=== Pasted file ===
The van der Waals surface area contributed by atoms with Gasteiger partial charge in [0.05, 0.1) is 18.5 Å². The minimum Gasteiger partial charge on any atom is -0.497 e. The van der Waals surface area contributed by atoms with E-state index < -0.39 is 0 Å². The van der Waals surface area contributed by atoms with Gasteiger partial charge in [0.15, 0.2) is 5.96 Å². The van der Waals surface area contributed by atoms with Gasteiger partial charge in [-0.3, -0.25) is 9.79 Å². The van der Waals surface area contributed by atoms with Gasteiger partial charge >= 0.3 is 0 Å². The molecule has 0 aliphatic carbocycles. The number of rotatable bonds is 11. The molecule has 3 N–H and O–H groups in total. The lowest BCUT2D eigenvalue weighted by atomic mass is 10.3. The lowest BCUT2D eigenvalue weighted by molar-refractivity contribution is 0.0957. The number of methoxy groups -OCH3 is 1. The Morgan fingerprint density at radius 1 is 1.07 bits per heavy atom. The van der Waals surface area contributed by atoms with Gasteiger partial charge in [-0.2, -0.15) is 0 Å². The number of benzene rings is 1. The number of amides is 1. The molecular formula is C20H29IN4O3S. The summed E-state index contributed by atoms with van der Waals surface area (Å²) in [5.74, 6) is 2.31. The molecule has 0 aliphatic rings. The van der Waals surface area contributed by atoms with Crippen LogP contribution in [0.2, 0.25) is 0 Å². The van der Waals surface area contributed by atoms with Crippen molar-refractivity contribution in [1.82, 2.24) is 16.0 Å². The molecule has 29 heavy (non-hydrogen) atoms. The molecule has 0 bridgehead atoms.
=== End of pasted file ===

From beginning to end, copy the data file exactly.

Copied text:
The van der Waals surface area contributed by atoms with Gasteiger partial charge in [0.05, 0.1) is 18.5 Å². The minimum Gasteiger partial charge on any atom is -0.497 e. The van der Waals surface area contributed by atoms with E-state index < -0.39 is 0 Å². The van der Waals surface area contributed by atoms with Gasteiger partial charge in [0.15, 0.2) is 5.96 Å². The van der Waals surface area contributed by atoms with Gasteiger partial charge in [-0.3, -0.25) is 9.79 Å². The van der Waals surface area contributed by atoms with Gasteiger partial charge >= 0.3 is 0 Å². The molecule has 0 aliphatic carbocycles. The number of rotatable bonds is 11. The molecule has 3 N–H and O–H groups in total. The lowest BCUT2D eigenvalue weighted by atomic mass is 10.3. The lowest BCUT2D eigenvalue weighted by molar-refractivity contribution is 0.0957. The number of methoxy groups -OCH3 is 1. The Morgan fingerprint density at radius 1 is 1.07 bits per heavy atom. The van der Waals surface area contributed by atoms with Gasteiger partial charge in [-0.2, -0.15) is 0 Å². The number of benzene rings is 1. The number of amides is 1. The molecular formula is C20H29IN4O3S. The summed E-state index contributed by atoms with van der Waals surface area (Å²) in [5.74, 6) is 2.31. The molecule has 0 aliphatic rings. The van der Waals surface area contributed by atoms with Crippen LogP contribution in [0.2, 0.25) is 0 Å². The van der Waals surface area contributed by atoms with Crippen molar-refractivity contribution in [1.82, 2.24) is 16.0 Å². The molecule has 29 heavy (non-hydrogen) atoms. The molecule has 0 bridgehead atoms.